Retirement plans go boom

It’s been dubbed the “Silver Tsunami.” In truth, though, it’s more like a tidal wave of Grecian Formula and Botox.

Far from going grey, most Baby Boomers are using every tool to look and feel young.

Governments, though, are bracing for the inevitable economic onslaught. Baby boomers — people born in the 18-year post-war baby boom — represent the largest demographic in history.

Boomers are only just starting to retire, but already pensions are under siege.

The downturn in the manufacturing sector has compounded the issue of income adequacy, as large private sector companies such as Nortel, once deemed blue chip, go bust.

“The number one issue that we have been focusing on is retirement security,” says Susan Eng, president of CARP, representing 300,000 people over age 50 across Canada.

“No one wants to outlive their money.

“That issue used to be Pablum. In this economic turmoil, it just rose straight to the front of the line. No one was interested in pension deficiency funding rules and suddenly it’s tripping off everyone’s lips now,” she said.

In Canada, some 11 million people do not have access to pensions. In the public service, 85% have pensions. In the private sector only 25% have pensions. About 75% depend on their own savings in RRSPs or nothing.

“For that group of people we are recommending that there be another savings vehicle that approaches the stability and the accessibility of the CPP, which is available to all working people — including the self-employed,” Eng said.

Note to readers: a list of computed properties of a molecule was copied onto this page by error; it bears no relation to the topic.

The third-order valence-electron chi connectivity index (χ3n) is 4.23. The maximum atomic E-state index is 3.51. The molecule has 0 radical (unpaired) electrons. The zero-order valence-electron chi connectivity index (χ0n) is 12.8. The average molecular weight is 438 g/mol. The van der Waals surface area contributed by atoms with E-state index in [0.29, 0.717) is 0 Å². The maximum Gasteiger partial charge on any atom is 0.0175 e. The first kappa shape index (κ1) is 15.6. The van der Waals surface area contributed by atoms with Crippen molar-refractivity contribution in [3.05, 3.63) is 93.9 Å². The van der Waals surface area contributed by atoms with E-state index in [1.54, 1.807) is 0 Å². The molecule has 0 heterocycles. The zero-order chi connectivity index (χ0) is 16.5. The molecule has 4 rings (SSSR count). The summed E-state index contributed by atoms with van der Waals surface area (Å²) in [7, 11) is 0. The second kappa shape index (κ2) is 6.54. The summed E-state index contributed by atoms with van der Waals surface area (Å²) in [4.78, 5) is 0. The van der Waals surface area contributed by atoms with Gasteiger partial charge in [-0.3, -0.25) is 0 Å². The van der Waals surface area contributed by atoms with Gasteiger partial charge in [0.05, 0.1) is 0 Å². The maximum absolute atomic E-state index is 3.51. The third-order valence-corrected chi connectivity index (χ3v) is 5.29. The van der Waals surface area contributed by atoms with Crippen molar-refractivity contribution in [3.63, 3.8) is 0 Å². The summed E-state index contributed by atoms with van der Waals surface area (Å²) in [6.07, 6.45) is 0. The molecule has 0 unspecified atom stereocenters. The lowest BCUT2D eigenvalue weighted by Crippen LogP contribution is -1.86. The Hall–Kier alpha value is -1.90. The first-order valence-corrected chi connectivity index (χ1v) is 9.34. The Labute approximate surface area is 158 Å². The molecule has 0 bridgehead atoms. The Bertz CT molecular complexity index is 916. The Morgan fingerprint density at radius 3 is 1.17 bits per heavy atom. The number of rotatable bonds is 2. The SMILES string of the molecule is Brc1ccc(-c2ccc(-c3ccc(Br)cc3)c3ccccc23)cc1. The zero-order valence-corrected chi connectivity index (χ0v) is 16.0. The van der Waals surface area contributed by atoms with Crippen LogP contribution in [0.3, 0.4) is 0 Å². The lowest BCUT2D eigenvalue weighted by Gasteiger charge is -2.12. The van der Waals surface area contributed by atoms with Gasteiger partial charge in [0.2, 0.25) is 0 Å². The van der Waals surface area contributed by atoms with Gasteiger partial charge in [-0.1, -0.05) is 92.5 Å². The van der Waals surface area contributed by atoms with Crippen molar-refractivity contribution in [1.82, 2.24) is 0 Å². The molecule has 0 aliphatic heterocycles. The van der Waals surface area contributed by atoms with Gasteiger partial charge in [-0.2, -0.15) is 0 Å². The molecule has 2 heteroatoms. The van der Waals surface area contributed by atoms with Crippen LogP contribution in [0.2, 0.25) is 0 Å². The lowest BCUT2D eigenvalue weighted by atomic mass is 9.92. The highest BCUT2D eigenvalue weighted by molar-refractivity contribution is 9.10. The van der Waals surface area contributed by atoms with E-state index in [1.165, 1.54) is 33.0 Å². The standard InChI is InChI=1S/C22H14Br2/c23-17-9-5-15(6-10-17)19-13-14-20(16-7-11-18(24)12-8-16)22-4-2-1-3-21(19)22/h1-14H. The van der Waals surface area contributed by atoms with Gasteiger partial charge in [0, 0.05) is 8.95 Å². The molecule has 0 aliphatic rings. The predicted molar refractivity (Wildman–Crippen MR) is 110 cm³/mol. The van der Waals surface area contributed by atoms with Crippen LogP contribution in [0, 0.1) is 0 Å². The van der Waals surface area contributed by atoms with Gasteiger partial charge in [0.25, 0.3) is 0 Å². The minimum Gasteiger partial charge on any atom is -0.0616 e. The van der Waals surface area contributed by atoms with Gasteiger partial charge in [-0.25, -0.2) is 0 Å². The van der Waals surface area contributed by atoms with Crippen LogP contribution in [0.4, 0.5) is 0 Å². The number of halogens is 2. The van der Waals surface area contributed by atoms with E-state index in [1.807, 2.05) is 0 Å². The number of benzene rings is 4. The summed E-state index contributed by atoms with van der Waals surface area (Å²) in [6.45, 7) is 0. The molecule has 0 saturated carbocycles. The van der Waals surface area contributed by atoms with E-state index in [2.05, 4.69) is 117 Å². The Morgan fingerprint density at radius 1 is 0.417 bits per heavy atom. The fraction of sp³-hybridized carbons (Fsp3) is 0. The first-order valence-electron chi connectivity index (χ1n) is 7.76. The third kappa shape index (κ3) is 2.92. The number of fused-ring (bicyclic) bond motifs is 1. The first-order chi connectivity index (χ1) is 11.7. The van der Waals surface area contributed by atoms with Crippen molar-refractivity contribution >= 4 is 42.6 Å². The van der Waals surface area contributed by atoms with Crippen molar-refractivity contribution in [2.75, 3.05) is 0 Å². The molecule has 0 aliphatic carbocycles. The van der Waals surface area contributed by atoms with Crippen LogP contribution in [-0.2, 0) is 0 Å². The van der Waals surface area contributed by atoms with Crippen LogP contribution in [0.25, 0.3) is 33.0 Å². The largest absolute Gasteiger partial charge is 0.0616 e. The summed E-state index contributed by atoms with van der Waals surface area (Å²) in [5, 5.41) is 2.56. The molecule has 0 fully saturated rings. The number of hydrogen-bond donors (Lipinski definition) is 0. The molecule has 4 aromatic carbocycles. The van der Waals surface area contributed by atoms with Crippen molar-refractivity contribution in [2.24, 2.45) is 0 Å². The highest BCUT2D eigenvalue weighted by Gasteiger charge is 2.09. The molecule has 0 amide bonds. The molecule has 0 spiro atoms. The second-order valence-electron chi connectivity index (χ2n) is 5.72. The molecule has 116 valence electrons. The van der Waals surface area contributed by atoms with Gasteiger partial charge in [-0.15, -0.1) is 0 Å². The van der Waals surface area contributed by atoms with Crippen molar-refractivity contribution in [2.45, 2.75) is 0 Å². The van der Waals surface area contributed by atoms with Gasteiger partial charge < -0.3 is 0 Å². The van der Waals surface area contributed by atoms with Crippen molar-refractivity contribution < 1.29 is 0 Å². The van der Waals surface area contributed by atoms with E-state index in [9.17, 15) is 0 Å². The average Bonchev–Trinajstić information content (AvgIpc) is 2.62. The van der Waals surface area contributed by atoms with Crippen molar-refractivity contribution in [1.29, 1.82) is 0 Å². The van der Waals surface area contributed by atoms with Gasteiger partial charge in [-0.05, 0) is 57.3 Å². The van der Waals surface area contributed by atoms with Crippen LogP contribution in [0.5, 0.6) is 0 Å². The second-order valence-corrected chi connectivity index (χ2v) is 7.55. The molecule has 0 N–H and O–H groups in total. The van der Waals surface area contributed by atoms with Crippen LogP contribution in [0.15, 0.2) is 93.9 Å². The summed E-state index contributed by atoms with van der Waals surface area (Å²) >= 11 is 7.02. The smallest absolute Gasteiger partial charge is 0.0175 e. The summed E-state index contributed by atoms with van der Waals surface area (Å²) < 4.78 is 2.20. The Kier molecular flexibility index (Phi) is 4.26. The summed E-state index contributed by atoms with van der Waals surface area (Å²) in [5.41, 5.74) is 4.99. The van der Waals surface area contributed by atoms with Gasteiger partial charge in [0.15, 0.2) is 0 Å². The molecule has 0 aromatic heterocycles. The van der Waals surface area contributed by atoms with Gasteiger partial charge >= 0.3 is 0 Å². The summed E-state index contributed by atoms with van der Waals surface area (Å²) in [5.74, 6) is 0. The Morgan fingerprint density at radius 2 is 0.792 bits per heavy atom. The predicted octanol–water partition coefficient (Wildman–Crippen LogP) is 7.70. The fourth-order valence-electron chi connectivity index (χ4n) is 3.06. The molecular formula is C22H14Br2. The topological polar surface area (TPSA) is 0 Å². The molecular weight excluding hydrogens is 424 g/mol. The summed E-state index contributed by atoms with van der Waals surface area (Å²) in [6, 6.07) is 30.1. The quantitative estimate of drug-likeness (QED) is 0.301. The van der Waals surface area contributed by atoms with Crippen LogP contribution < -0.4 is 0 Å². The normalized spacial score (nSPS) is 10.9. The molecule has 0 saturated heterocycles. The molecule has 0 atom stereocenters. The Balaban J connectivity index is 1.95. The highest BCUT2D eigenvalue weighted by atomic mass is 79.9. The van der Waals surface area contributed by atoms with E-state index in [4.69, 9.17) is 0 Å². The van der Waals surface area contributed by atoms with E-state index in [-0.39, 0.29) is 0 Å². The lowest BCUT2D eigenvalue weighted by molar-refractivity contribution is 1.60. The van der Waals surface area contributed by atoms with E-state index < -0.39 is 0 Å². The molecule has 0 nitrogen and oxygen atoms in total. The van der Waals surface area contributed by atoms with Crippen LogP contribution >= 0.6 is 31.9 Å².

Her organization has been pushing for the federal and provincial governments to come up with a pension plan that provides greater security.

Both Alberta and B.C. are working on such plans. Ontario has been pressuring the federal government to get on board.

While the Canada Pension Plan (CPP) is more stable than it once was, it alone does not provide enough money for seniors to live on.


CPP provides a maximum of about $10,000 a year. It is calculated to provide retirees with 25% of the average industrial wage — which is currently $46,000. Some people don’t achieve that maximum.

Even when low income seniors are boosted to around $16,000-$18,000 with Old Age Security and Guaranteed Income Security, it is still not enough to survive, Eng said.

CARP is also pushing for a pension summit to talk about the coming pension apocalypse.

“We are attempting to keep the federal government’s feet to the fire, by pressing for wholesale pension reform,” she said.

Queen’s University economics professor Charles Beach says this country has actually done well in planning for the wave of boomer retirements. Until last year’s economic meltdown, our debt was under greater control than those of most other industrial countries. But plunging stock markets mean many boomers have had to delay retirement plans.

What’s more, he said there has been a pension shift, as employers moved away from defined benefit plans to defined contribution plans.

With defined benefits, the employer bore most of the financial risk if stock markets plummeted. Defined contribution plans shift that risk to the contributor.